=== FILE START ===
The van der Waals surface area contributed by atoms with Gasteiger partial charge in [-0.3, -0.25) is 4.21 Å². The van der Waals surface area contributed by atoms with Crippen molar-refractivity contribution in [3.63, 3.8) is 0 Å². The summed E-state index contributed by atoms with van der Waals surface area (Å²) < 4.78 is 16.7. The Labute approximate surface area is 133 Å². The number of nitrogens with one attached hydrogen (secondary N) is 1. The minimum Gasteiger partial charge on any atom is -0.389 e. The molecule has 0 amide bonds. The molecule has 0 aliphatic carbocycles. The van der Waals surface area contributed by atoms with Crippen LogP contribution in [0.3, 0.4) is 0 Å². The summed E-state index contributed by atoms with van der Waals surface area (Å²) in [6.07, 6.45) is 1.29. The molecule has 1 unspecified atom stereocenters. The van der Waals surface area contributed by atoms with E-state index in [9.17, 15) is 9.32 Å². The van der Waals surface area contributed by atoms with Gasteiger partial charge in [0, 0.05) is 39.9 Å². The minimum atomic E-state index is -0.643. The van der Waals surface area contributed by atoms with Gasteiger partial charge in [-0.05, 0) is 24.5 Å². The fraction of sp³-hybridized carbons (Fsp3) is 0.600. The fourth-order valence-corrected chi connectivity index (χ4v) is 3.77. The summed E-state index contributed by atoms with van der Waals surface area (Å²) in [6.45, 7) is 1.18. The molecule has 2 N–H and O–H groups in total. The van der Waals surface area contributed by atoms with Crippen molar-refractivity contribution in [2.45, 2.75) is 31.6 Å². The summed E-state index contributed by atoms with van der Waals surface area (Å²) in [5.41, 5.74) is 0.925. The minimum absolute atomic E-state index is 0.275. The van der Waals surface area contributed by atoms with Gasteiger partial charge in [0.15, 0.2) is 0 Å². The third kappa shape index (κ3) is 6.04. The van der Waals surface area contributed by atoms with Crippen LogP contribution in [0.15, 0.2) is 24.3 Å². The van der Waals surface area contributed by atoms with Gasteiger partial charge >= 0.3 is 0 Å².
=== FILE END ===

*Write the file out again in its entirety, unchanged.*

The van der Waals surface area contributed by atoms with Gasteiger partial charge in [-0.3, -0.25) is 4.21 Å². The van der Waals surface area contributed by atoms with Crippen molar-refractivity contribution in [3.63, 3.8) is 0 Å². The summed E-state index contributed by atoms with van der Waals surface area (Å²) < 4.78 is 16.7. The Labute approximate surface area is 133 Å². The number of nitrogens with one attached hydrogen (secondary N) is 1. The minimum Gasteiger partial charge on any atom is -0.389 e. The molecule has 0 amide bonds. The molecule has 0 aliphatic carbocycles. The van der Waals surface area contributed by atoms with Crippen LogP contribution in [0.3, 0.4) is 0 Å². The summed E-state index contributed by atoms with van der Waals surface area (Å²) in [6.07, 6.45) is 1.29. The molecule has 1 unspecified atom stereocenters. The van der Waals surface area contributed by atoms with E-state index in [9.17, 15) is 9.32 Å². The van der Waals surface area contributed by atoms with Gasteiger partial charge in [0, 0.05) is 39.9 Å². The minimum atomic E-state index is -0.643. The van der Waals surface area contributed by atoms with Gasteiger partial charge in [-0.05, 0) is 24.5 Å². The fraction of sp³-hybridized carbons (Fsp3) is 0.600. The fourth-order valence-corrected chi connectivity index (χ4v) is 3.77. The summed E-state index contributed by atoms with van der Waals surface area (Å²) in [6.45, 7) is 1.18. The molecule has 2 N–H and O–H groups in total. The van der Waals surface area contributed by atoms with Crippen molar-refractivity contribution in [2.45, 2.75) is 31.6 Å². The summed E-state index contributed by atoms with van der Waals surface area (Å²) in [5.41, 5.74) is 0.925. The minimum absolute atomic E-state index is 0.275. The van der Waals surface area contributed by atoms with Gasteiger partial charge in [0.15, 0.2) is 0 Å². The third kappa shape index (κ3) is 6.04. The van der Waals surface area contributed by atoms with Crippen LogP contribution in [0.15, 0.2) is 24.3 Å². The van der Waals surface area contributed by atoms with Gasteiger partial charge >= 0.3 is 0 Å².